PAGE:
Degree Name

Doctor of Philosophy


School of Law


Radical judges and opera directors have much in common. They both react to the dominating and suffocating presence of tradition through time. Lionel Keith Murphy was a Justice of the High Court of Australia between 1975 and 1986. Before that time, he was a barrister, politician and, later, reforming Attorney-General in the controversial Whitlam Labor Government of 1972 to 1975. Considerable attention has followed his life and politics, but his jurisprudence remains overlooked and criticised. This is because, as a justice, Murphy sought to challenge dominant accounts of the construction and expression of law, its reliance on outdated precedents, and mounted a critique against injustices wrought by law.

In opera, innovative moments in history such as Richard Wagner’s groundbreaking music dramas and his famous gesamtkunstwerk (‘total artwork’) in the 1870s became burdened by repetition, with changes in staging in the twentieth century remaining outlying radical gestures that detracted from the sanctity of traditional production. Wagner’s innovations therefore stagnated and the Bayreuth Festival, a site dedicated to the almost exclusive production of his works, observed what George Bernard Shaw called ‘the law of death’. By 1951, the composer’s own grandson, Wieland Wagner, shattered tradition at Bayreuth and radically upset the prevailing order; an example that was extended by Patrice Chéreau in 1976 which, in turn, has influenced radical productions ever since.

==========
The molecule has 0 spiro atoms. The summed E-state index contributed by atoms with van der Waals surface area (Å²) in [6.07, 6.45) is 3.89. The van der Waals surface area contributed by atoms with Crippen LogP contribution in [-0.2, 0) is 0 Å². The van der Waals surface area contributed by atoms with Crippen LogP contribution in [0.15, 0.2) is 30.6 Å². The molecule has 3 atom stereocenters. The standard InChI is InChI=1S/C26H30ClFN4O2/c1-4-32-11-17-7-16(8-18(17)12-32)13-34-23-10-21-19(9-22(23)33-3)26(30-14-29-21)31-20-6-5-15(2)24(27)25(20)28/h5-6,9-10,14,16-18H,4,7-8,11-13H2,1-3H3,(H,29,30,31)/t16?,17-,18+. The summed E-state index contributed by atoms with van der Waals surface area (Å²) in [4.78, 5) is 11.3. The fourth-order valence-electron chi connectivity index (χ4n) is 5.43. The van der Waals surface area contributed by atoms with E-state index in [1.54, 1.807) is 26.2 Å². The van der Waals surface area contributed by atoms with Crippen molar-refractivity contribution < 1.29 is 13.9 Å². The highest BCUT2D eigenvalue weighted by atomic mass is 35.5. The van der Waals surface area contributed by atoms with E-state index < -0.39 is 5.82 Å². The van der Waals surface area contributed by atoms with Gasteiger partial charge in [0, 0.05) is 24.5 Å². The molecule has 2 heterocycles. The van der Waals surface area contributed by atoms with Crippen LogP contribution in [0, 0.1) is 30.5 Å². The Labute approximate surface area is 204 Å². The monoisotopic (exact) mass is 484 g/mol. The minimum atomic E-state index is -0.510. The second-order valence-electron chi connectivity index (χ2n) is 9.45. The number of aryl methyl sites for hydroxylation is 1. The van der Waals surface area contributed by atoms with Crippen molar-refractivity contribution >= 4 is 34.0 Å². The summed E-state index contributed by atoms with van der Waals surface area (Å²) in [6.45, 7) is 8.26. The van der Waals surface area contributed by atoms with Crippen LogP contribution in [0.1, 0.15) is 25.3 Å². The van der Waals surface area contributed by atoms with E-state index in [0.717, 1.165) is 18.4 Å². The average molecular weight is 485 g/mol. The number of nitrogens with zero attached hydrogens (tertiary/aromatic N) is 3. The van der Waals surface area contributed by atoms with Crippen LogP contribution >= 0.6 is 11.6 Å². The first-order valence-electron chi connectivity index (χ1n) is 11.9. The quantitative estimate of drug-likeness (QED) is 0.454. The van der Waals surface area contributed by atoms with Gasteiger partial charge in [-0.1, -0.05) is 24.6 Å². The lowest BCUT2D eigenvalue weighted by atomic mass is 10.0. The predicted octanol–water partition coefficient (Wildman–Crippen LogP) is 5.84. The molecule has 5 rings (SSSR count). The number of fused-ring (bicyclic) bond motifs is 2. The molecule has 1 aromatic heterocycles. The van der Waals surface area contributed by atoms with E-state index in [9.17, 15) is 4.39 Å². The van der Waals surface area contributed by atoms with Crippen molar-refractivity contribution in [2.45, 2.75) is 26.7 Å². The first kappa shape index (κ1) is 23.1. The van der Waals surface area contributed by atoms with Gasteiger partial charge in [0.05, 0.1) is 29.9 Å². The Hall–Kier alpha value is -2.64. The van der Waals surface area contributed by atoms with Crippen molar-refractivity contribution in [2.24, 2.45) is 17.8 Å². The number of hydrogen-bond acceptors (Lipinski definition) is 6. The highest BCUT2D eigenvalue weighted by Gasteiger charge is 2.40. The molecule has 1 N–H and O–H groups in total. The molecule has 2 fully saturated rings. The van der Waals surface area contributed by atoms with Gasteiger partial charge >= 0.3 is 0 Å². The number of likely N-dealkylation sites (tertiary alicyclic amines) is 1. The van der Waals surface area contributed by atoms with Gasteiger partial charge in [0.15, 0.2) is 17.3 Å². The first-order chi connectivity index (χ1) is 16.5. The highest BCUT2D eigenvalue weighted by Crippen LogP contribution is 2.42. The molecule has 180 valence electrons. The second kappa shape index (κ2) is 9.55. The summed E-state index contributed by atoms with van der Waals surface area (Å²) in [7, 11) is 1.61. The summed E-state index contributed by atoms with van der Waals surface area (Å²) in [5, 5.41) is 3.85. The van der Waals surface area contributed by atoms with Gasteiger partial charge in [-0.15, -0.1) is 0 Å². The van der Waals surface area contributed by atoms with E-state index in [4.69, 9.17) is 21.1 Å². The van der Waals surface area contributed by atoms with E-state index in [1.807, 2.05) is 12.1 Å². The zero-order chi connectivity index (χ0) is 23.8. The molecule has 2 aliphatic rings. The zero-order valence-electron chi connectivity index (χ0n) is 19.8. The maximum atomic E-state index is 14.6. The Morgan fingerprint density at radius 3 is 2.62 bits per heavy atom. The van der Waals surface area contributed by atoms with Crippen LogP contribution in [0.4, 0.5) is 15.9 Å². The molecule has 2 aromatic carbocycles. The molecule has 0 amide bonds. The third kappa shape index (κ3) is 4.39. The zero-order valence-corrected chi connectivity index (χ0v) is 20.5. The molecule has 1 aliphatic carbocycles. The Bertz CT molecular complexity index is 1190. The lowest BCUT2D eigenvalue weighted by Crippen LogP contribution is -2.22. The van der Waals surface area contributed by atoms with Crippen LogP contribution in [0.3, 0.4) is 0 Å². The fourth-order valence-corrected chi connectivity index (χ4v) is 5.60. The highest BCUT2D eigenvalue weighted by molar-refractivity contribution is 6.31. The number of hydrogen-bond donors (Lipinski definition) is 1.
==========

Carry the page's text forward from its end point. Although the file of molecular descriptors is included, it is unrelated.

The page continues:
This thesis provides a new interpretation of Murphy’s jurisprudence by using an operatic technique to stage the clash he posed between traditional and innovative judicial approaches. Whilst examining Murphy within his own time, this thesis is conscious of the interventions of the cultural legal scholars, jurisographers and law and humanities scholarship of recent years, in noticing what law and opera reveal about key moments in time and space. Therefore, Murphy is read as part of a story about law and interpretation through time. By moving through key moments in tradition and innovation in the nineteenth and twentieth centuries, Murphy and the tradition against which he buffeted can be understood in their proper context. The mid-nineteenth century sets the groundwork for tradition, whilst the mid-twentieth century is equally important for setting the radicalism upon which Murphy’s jurisprudence was based...

This thesis is unavailable until Monday, January 10, 2022



Unless otherwise indicated, the views expressed in this thesis are those of the author and do not necessarily represent the views of the University of Wollongong.